Recently, studies have begun to show that the correlation between parental income and education to educational achievement among children is explained by parenting style. Essentially, richer and better educated people are better parents (if you’re into numbers, charts and regressions, here’s a cool study that makes that rather intuitive point with math: Since parenting starts from birth, and school doesn’t start until several years into life, poor kids are behind from the start: One study found that “[b]y age 3, children whose parents were professionals had vocabularies of about 1,100 words, and children whose parents were on welfare had vocabularies of about 525 words... The average I.Q. among the professional children was 117, and the welfare children had an average I.Q. of 79. (Tough, 2006)

Somehow, Friedman and other voucher proponents believe that these kids — who start social participation 38 I.Q. points behind many of their peers, and 21 points below average — must accountable for their parents’ failures. Are we really going to throw poor kids into the capitalist game when they reach maturity and tell them it’s their fault when they lose? Isn’t a personal responsibility a fundamental tenet of capitalism?

There’s a lot of proposed strategies on how to educate poor children to compensate for subpar parenting, most of which include more classroom time, a longer school year, and all of which require increased funding; the “typical resources provided to a public-school teacher, would find it near impossible to educate an average classroom of poor minority students up to the level of their middle-class peers.” (Tough, 2006) Poor kids need more help if they are ever to be competitive market participants.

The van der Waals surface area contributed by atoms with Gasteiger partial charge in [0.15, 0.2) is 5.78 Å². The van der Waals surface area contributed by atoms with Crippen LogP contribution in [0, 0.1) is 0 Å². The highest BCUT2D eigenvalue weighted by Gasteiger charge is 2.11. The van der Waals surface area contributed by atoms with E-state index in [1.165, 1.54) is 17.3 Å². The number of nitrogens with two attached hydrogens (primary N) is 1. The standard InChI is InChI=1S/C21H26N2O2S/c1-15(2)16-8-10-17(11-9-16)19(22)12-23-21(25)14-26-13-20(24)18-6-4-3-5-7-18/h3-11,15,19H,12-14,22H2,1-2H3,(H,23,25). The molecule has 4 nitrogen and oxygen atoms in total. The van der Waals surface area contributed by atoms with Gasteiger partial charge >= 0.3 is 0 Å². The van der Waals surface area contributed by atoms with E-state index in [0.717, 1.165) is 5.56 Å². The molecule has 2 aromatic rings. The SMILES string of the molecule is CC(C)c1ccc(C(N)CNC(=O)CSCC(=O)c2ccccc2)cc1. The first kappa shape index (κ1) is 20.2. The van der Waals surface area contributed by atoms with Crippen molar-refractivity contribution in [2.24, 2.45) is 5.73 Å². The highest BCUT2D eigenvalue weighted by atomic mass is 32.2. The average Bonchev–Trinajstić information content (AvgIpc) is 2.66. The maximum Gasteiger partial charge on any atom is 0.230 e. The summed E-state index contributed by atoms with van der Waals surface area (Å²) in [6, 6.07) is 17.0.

The bottom line is this: If we are to have a society built on personal accountability and decision-making (e.g. capitalism) then we must have an educational system which favors the poor to compensate them for their upbringing. A voucher system which by default would allocate more education to the wealthy than the poor is antithetical to this goal.

Here’s a GREAT article on the achievement gap, if this is a subject that interests you: 
“What It Takes To Make a Student”
By Paul Tough.
The New York Times
November 26, 2006 
(You can find it on Lexis Nexis)


“What It Takes To Make a Student”
By Paul Tough.
The New York Times
November 26, 2006 

The Great Gatsby Curve, Income Dispersion, and Friedman